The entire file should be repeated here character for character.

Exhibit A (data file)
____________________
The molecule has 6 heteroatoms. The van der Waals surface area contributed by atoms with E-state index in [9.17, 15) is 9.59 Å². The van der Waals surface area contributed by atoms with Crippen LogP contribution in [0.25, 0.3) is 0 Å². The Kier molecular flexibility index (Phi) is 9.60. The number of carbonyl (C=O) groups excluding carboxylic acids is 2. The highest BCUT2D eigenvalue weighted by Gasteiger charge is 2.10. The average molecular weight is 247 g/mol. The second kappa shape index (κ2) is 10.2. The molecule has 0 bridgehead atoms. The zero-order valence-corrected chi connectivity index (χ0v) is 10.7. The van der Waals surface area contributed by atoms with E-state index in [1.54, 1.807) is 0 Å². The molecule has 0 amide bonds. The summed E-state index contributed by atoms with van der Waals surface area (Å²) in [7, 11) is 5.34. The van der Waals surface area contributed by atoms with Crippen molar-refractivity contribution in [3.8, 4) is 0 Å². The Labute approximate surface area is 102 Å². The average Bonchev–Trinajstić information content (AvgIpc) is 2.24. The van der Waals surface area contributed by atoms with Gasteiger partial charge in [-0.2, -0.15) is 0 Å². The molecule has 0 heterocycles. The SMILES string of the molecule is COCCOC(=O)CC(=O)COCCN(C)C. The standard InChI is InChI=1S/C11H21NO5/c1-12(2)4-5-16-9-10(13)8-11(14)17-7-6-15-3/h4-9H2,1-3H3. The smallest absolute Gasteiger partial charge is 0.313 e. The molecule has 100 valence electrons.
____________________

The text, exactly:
The molecule has 6 heteroatoms. The van der Waals surface area contributed by atoms with E-state index in [9.17, 15) is 9.59 Å². The van der Waals surface area contributed by atoms with Crippen LogP contribution in [0.25, 0.3) is 0 Å². The Kier molecular flexibility index (Phi) is 9.60. The number of carbonyl (C=O) groups excluding carboxylic acids is 2. The highest BCUT2D eigenvalue weighted by Gasteiger charge is 2.10. The average molecular weight is 247 g/mol. The second kappa shape index (κ2) is 10.2. The molecule has 0 bridgehead atoms. The zero-order valence-corrected chi connectivity index (χ0v) is 10.7. The van der Waals surface area contributed by atoms with E-state index in [1.54, 1.807) is 0 Å². The molecule has 0 amide bonds. The summed E-state index contributed by atoms with van der Waals surface area (Å²) in [7, 11) is 5.34. The van der Waals surface area contributed by atoms with Crippen molar-refractivity contribution in [3.8, 4) is 0 Å². The Labute approximate surface area is 102 Å². The average Bonchev–Trinajstić information content (AvgIpc) is 2.24. The van der Waals surface area contributed by atoms with Gasteiger partial charge in [-0.2, -0.15) is 0 Å². The molecule has 0 heterocycles. The SMILES string of the molecule is COCCOC(=O)CC(=O)COCCN(C)C. The standard InChI is InChI=1S/C11H21NO5/c1-12(2)4-5-16-9-10(13)8-11(14)17-7-6-15-3/h4-9H2,1-3H3. The smallest absolute Gasteiger partial charge is 0.313 e. The molecule has 100 valence electrons.